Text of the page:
Analyze Your Use of Your ERP System with a Business Process Review

    11/30/22 10:00 AM

    erp-business-processes

    What is a Business Process Review?

    What we do in a Business Process Review (BPR) is pretty straight forward, and we perform several for our clients over the course of a typical year. In the review, we observe how the ERP processes have been built to manage the business. Then, we make recommendations to streamline and improve the processes and procedures related to the flow of data in the company. For example, how to use the ERP to alert procurement of projected material shortages, as opposed to having them look for shortages in a spreadsheet – usually after it was manually updated. In essence, an ERP business process review is a gut check on how things are working, and what can be done to make them better.

    Most common misconception about an ERP business process review

    Most customers expect our BPR to focus on observing and finding problems. This is a common misconception. You may be surprised to hear this, but unearthing problems isn’t what we do in an ERP business process review. Why? Because we usually hear about the problems before we start. If your issue is material shortages like the example above, it was probably cited as one of the reasons our BPR is needed:

    Customer (waving arms): “We have an ERP system, and we use a spreadsheet to find shortages! That’s crazy!”

    Customers know what their problems are, they just don’t know how to fix them. That’s where we come in with the BPR: The customer educates us on their problem, we find the source of the problem, and then lay out a plan to fix it. This is no different from any other repair service you may need. I’ve never called a plumber to find a problem. I call a plumber because I know I have a problem and want it fixed.

    Some advice on fixing your ERP processes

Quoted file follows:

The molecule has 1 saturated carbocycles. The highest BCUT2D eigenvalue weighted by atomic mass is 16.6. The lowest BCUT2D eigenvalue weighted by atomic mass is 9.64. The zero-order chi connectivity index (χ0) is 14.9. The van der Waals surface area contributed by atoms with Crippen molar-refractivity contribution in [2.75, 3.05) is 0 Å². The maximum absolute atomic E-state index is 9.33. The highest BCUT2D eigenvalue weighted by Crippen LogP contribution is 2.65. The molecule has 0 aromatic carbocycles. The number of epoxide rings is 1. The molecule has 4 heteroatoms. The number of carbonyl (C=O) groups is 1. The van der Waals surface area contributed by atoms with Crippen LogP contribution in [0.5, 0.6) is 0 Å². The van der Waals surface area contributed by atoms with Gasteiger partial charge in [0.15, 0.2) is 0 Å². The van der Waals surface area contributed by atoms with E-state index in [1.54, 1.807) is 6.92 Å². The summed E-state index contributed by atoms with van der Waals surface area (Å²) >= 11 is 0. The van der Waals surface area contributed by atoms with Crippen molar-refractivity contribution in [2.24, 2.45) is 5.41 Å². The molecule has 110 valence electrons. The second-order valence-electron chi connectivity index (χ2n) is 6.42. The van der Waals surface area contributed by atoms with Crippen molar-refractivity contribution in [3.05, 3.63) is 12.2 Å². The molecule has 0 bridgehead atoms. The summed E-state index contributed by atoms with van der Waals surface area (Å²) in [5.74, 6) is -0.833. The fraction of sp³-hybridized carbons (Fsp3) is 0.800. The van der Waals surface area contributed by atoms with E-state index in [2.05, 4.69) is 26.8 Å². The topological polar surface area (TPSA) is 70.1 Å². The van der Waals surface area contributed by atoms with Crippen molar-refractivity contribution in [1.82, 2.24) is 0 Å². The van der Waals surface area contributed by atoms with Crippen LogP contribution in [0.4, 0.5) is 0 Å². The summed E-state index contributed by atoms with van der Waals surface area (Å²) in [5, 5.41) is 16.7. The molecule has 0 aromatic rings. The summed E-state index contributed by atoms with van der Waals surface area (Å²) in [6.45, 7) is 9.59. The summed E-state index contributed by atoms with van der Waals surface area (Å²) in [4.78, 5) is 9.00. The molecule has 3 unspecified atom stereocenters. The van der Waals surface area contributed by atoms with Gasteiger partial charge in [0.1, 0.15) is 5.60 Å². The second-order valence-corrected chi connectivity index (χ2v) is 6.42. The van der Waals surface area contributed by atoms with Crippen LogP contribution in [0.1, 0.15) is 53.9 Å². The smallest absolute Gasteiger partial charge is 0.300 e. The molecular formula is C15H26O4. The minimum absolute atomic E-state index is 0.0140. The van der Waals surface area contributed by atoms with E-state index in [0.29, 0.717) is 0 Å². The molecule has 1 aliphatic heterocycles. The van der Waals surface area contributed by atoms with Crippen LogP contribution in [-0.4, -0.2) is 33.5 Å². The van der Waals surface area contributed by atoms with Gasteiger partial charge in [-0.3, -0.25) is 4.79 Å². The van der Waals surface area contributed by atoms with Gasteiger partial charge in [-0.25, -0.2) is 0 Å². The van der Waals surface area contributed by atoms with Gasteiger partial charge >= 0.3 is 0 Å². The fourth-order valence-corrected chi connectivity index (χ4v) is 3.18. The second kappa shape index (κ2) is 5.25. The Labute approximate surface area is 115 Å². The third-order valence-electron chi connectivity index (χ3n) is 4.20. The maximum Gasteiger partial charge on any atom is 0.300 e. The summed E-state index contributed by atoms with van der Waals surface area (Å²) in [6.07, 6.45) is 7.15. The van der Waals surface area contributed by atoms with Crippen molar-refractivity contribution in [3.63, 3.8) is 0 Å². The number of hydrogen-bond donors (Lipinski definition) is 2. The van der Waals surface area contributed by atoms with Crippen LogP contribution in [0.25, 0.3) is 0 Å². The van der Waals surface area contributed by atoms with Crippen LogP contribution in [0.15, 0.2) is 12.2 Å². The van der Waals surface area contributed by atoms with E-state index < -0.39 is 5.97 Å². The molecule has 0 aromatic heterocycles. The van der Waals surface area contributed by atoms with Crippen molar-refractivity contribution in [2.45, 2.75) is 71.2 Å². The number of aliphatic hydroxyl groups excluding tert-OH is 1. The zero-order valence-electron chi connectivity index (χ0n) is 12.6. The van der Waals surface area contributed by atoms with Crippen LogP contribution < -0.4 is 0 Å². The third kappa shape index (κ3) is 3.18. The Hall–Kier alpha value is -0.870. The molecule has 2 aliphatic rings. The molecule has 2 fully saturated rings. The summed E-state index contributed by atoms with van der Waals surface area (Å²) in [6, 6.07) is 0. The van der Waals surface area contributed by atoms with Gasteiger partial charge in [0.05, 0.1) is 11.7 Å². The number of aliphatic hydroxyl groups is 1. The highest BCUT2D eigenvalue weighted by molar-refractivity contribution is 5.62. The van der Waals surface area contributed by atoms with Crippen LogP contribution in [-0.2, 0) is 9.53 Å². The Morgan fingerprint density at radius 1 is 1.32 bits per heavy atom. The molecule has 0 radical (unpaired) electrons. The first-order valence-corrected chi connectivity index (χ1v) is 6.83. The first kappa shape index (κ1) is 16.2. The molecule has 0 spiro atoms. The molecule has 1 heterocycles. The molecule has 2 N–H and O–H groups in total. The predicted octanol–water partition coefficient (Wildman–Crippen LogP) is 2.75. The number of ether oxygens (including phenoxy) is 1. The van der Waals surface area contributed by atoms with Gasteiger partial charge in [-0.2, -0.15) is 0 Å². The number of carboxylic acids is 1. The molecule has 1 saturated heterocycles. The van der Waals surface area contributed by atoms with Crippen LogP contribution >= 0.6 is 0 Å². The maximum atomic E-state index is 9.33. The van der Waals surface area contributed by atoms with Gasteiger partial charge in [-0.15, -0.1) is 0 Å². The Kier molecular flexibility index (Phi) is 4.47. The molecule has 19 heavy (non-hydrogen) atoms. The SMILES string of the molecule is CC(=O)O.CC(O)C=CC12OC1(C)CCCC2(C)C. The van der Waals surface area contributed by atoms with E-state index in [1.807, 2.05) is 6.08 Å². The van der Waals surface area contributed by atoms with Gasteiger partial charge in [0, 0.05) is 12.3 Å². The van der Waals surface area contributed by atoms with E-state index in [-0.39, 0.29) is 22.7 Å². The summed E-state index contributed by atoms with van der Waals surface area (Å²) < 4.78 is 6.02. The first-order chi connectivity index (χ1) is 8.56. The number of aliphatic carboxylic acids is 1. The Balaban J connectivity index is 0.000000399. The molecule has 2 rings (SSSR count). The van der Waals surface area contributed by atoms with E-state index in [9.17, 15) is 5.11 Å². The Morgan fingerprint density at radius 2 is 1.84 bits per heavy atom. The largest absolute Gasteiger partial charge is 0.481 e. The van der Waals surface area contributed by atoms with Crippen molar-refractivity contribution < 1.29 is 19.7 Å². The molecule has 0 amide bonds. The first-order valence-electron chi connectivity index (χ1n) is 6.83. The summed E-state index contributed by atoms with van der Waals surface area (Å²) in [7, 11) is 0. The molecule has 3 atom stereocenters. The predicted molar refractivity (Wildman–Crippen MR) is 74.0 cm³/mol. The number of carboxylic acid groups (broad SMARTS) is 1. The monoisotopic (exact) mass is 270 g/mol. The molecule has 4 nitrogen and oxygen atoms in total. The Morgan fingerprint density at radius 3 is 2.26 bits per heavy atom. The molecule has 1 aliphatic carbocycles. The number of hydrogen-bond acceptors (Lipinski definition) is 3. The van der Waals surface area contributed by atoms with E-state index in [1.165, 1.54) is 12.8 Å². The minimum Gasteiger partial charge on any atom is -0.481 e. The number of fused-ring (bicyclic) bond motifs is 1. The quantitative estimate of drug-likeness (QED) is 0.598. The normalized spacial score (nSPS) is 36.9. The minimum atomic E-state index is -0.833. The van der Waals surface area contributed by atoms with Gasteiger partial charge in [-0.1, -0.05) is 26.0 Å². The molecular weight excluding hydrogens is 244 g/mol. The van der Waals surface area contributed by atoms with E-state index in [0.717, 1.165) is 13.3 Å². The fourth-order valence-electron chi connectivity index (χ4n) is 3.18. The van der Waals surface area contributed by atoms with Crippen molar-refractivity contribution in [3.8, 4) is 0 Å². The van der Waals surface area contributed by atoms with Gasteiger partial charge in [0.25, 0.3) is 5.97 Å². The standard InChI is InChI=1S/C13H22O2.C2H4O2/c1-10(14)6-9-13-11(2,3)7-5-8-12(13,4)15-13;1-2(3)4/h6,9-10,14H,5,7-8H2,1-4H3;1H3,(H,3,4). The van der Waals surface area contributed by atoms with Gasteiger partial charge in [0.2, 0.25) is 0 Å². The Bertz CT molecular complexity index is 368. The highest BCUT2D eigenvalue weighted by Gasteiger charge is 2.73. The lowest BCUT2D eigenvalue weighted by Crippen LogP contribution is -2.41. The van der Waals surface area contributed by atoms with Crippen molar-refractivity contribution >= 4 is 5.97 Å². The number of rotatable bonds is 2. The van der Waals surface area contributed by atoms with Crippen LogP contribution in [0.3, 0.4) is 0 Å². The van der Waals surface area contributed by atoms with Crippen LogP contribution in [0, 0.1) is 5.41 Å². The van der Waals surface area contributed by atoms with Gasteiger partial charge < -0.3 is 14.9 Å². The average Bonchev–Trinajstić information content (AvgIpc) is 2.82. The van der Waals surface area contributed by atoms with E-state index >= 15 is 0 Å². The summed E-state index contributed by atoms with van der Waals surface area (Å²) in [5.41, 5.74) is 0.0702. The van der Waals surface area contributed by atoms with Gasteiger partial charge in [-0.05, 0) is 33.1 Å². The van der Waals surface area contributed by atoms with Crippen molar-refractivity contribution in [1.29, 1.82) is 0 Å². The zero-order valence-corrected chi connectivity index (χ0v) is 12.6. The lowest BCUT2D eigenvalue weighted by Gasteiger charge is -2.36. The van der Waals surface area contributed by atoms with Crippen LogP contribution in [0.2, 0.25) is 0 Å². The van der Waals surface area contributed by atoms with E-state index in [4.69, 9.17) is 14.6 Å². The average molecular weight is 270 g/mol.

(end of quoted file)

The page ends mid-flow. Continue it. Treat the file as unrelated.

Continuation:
In some cases, customers will fix their ERP processes on their own once they understand the causes and solutions. In other cases, we manage the project of fixing the issues. Many times, it’s a mixture of both.

    Here is something to keep in mind if you want to tackle the issues on your own: Implementing any solution always results in unintended side effects. That is simply the nature of change. We may have given you the solutions to the problems outlined in the BPR, but you won’t have solutions for the inevitable side effects that come with making any type of change. This, along with people poking holes in the new processes, usually derail the project if you don’t have someone with knowledge and experience there to help navigate the twists and turns of the journey.

    Is that a plug for our services? I guess it is. But it’s also a fact. Remember, the goal of a BPR isn’t to find problems—it’s to find solutions. And it’s not an actual solution until it’s implemented. In my experience, if help is needed to identifying the solutions, you probably need help implementing them.

    How to implement the changes suggested from the Business Process Review

    When we review the findings of a BPR, it feels good for everyone involved. The customer leaves the meeting with a sense of clarity and direction, and our team is happy to have provided that. But it’s important to note that nothing in the business has changed yet. Knowing what to do and actually doing it are two different things.